Common Core State Standards

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It was discovered that in education there were certain areas that were universal and common among learning. The two main subjects of concern were English language arts and mathematics. Common core is the new curriculum implemented now in school systems to develop learning. Common Core Standards are a clear set of shared goals and expectations for the knowledge and skills students need in English language arts and mathematics at each grade level so they can be prepared to succeed in college, career, and life. Although, Common Core seems to be here to stay this article addresses concerns in reference to content, instruction, and assessment. The questions raised were: 1). Is the content of Common Core State standards appropriate for young children?…show more content…
3). Will the Common Core State Standards lead to the inappropriate use of assessments for young children? The questions posed directed the writers toward comparing Common Core State Standard with Developmentally Appropriate Practice (DAP) in order to see how the two practices aligned with one another with the intent of answering each question that was introduced. Developmentally Appropriate Practice is using knowledge about child development to create a program that is suitable for the age and stage of development for that group of children. At the same time, DAP program considers the needs of the individual child. Although, DAP may be more customized to each student, Common Core gears more towards intended child learning outcomes. One gap between DAP and Common Core is that Developmentally Appropriate Practice applies more to kindergarteners and years prior but there are no standards present beyond kindergarten. Therefore, language supporting DAP would be important in kindergarten and it was discovered that perhaps in first through second grade also. This leads to the first question of whether or not Common Core Standards were appropriate for young children. The use of Common Core and its focus on only two…show more content…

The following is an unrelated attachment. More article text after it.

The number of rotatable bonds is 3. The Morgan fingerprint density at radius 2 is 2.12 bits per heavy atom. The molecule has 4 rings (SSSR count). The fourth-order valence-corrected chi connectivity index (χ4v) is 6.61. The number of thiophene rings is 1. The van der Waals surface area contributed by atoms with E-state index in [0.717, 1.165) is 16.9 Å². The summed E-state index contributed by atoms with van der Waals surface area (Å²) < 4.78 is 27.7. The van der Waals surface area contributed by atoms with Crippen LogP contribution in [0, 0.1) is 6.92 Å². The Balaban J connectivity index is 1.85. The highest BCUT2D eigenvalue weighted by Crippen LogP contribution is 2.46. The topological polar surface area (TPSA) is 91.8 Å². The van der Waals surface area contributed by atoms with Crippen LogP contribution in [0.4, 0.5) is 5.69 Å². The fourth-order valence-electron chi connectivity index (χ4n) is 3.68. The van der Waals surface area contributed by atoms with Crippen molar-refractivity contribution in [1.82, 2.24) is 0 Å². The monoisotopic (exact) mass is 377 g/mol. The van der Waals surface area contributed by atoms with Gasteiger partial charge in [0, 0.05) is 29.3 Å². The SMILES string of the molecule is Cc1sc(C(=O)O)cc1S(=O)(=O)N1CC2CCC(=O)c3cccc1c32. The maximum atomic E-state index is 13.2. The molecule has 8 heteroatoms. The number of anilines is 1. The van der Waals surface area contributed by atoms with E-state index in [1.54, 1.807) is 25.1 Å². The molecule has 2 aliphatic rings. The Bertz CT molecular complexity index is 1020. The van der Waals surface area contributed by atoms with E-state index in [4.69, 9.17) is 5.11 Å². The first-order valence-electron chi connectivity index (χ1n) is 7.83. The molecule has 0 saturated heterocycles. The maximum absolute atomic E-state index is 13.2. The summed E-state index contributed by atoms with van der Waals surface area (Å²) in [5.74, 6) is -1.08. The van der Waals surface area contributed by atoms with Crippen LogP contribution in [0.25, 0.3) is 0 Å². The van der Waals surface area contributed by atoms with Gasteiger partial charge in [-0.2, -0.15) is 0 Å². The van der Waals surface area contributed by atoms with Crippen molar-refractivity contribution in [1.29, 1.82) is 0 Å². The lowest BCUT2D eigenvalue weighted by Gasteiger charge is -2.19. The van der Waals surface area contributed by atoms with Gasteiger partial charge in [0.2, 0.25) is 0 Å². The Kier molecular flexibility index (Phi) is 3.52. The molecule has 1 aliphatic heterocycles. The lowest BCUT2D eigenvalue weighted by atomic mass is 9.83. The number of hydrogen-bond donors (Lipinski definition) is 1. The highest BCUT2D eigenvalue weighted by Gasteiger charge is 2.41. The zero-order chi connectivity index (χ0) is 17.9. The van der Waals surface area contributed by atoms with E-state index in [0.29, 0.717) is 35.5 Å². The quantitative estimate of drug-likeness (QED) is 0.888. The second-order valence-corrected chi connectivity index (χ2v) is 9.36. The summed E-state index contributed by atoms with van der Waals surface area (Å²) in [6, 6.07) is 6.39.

Educators worried that Common Core assessment in the classroom would take away from instructional time for students. Teachers also wondered if in early education, children would be tested like older children through pencil/paper or computer-driven assessment. Another point brought out by teachers was if results of Common Core assessment would be used for high-stakes including accountability systems for teachers and programs. Lastly, there was the question of whether or not decisions about students, mainly retention in grade, may be based solely on the results of Common Core assessments. To answer these questions, Common Core researchers reminded teachers that assessment is an ongoing process and in order to improve teaching and learning, teachers must continually engage in assessment for the purpose of improving teaching and learning. With that being said, Common core developers have outlined the approach to assessing. To avoid layering on top of other assessments already being used, teachers and administrators will need to examine their assessment approaches so that testing continues to add to, rather than take away from teaching young children. To direct teachers in this approach, they would need to become familiar with the guidelines provided in the Common Core Standards. Next, in reference to assessment results being used for high-stakes such as grade retention, Common Core
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